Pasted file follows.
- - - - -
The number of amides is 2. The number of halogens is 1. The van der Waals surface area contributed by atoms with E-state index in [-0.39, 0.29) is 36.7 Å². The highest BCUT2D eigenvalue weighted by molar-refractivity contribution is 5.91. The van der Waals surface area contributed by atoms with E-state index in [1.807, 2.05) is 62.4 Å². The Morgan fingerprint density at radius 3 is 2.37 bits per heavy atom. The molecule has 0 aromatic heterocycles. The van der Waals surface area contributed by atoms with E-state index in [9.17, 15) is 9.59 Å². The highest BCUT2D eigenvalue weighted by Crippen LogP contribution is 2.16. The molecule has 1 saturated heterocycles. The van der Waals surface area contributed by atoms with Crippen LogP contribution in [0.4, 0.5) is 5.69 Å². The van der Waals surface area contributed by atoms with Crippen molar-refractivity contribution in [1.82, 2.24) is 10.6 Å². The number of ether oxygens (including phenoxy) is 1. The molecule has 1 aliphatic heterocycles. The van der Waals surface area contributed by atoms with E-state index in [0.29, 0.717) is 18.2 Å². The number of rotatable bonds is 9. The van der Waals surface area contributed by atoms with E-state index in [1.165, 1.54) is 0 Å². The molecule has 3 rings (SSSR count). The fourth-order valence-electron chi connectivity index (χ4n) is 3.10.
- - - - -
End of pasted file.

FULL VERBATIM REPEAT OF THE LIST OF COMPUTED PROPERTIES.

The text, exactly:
The number of amides is 2. The number of halogens is 1. The van der Waals surface area contributed by atoms with E-state index in [-0.39, 0.29) is 36.7 Å². The highest BCUT2D eigenvalue weighted by molar-refractivity contribution is 5.91. The van der Waals surface area contributed by atoms with E-state index in [1.807, 2.05) is 62.4 Å². The Morgan fingerprint density at radius 3 is 2.37 bits per heavy atom. The molecule has 0 aromatic heterocycles. The van der Waals surface area contributed by atoms with E-state index in [9.17, 15) is 9.59 Å². The highest BCUT2D eigenvalue weighted by Crippen LogP contribution is 2.16. The molecule has 1 saturated heterocycles. The van der Waals surface area contributed by atoms with Crippen LogP contribution in [0.4, 0.5) is 5.69 Å². The van der Waals surface area contributed by atoms with Crippen molar-refractivity contribution in [1.82, 2.24) is 10.6 Å². The number of ether oxygens (including phenoxy) is 1. The molecule has 1 aliphatic heterocycles. The van der Waals surface area contributed by atoms with E-state index in [0.29, 0.717) is 18.2 Å². The number of rotatable bonds is 9. The van der Waals surface area contributed by atoms with E-state index in [1.165, 1.54) is 0 Å². The molecule has 3 rings (SSSR count). The fourth-order valence-electron chi connectivity index (χ4n) is 3.10.